WITH THE continued strength of the U.S economy, the dollar recently hit a four-year high relative to other major world currencies, particularly the Japanese yen.
Although most analysts view a strong U.S. dollar as a positive for the economy, it has a tremendous effect on imports and exports, the nation's trade deficit, foreign tourism and manufacturing and could influence the prices of a variety of goods -- including new foreign automobiles -- bought by consumers. And because a rising dollar helps hold down the cost of imports -- and hence inflation -- it could help persuade the Federal Reserve to hold interest rates steady. Most analysts are expecting the Fed to raise interest rates slightly this year, as part of an effort to stem a potential rise in inflation.
The dollar's rise in value will likely have an impact in Maryland, too, because the port of Baltimore serves as a major channel for imports and exports. If a rise in the dollar's value continues, volume at the port could be affected by a decrease in exports and a corresponding gain in imports.
If the dollar remains strong throughout 1997, what are the implications for the local and national economies?
Penelope W. Menzies
Executive director, Maryland World Trade Center Institute, Baltimore
A stronger dollar makes U.S. goods more expensive abroad and conversely makes for a good market for importers.
With a strong dollar, I think you'll see a slowdown in U.S. factory production of goods specifically targeted for export, which, if it continues, could have a slight effect on employment figures. A strong dollar is great for our trading partners, and with the economic situations currently facing Japan and much of Europe, they can use the help.
We have many more companies focusing on exporting than importing in Maryland, though. For instance, according to our records, there are roughly 605 firms engaged in exporting, 287 who do a combination of exporting and importing, and only 87 that exclusively focus on importing. The difference is is that most of the importing is done by smaller firms, so this trend should be really good for them, increasing their level of hiring.
C. Fred Bergsten
Director, Institute for International Economics, Washington
In the short run, a strong dollar often produces tangible benefits, because it dampens the pressure to raise interest rates. But longer term, a healthy dollar can hurt our trade policy, because it can lead to a substantial increase in our trade deficit.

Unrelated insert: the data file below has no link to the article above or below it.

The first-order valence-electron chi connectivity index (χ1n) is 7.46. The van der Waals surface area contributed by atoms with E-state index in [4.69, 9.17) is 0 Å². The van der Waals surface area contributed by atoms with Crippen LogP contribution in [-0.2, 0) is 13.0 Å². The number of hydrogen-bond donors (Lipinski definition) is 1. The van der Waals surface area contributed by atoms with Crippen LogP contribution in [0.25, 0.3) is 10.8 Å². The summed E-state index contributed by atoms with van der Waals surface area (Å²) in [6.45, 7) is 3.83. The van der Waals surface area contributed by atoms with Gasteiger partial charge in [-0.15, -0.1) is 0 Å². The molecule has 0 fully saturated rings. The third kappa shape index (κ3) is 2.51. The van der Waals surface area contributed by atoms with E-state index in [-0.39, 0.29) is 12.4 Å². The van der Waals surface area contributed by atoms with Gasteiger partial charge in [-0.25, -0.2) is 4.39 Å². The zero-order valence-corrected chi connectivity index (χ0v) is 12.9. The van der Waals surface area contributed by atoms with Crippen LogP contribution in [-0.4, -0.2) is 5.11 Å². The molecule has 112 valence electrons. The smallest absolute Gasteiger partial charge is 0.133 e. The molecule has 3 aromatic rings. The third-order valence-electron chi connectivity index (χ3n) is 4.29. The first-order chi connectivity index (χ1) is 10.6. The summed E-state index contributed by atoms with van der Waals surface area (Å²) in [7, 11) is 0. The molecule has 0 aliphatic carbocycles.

Historically, a 1 percent increase in the average monetary exchange rate equals a $10 billion deterioration in our trade balance, so there are real ramifications from the dollar's increase.
But this is all part of a rebound that began about two years ago, and the result is the dollar is probably 10 percent overvalued at this point, in my opinion.
The potential problem is, if the economy softens and unemployment rises, as is likely, an overpriced dollar could impact some serious economic issues going forward.
If that occurs, it could signal a return to the mid-1980s, the last time the dollar became overvalued. When that happened, it helped create the forces which eventually led us into prolonged recession. The dollar's gain wasn't the only factor, but it contributed.
Market analyst, Ruesch International, Washington
Obviously a rising dollar is going to hurt our export sector and boost imports, but it may also cause -- or at least contribute to -- a slowdown in the U.S. economy, which many analysts have been predicting for some time.
The strong dollar also may cause the Fed to hold off on an interest rate hike, which many have also been predicting would happen in the near future.
I think the big test for the dollar will come in April, when Japan is supposed to implement a new sales tax. If that goes through, that could mean even further gains for the dollar.
Even though Japan isn't our largest trading partner, and its economy has been sluggish of late, Japan's economic performance has a tremendous effect on our currency and economy.
If the dollar remains at its current level, or increases, it would obviously have implications for our trade deficit. On a practical level, a strong dollar should make foreign automobiles cheaper, assuming that dealers pass the savings onto consumers. In turn, lower prices there could pressure domestic auto dealers to decrease their prices, in order to keep pace.
And from a securities perspective, the U.S. bond market usually is quite pleased with the rise of the dollar, because traditionally that has signaled that inflation will be kept in check.
That's not the only thing they look at, of course, but it's certainly one of the things they consider when analyzing the economy as a whole and in attempting to determine future projections of economic growth.
Pub Date: 2/02/97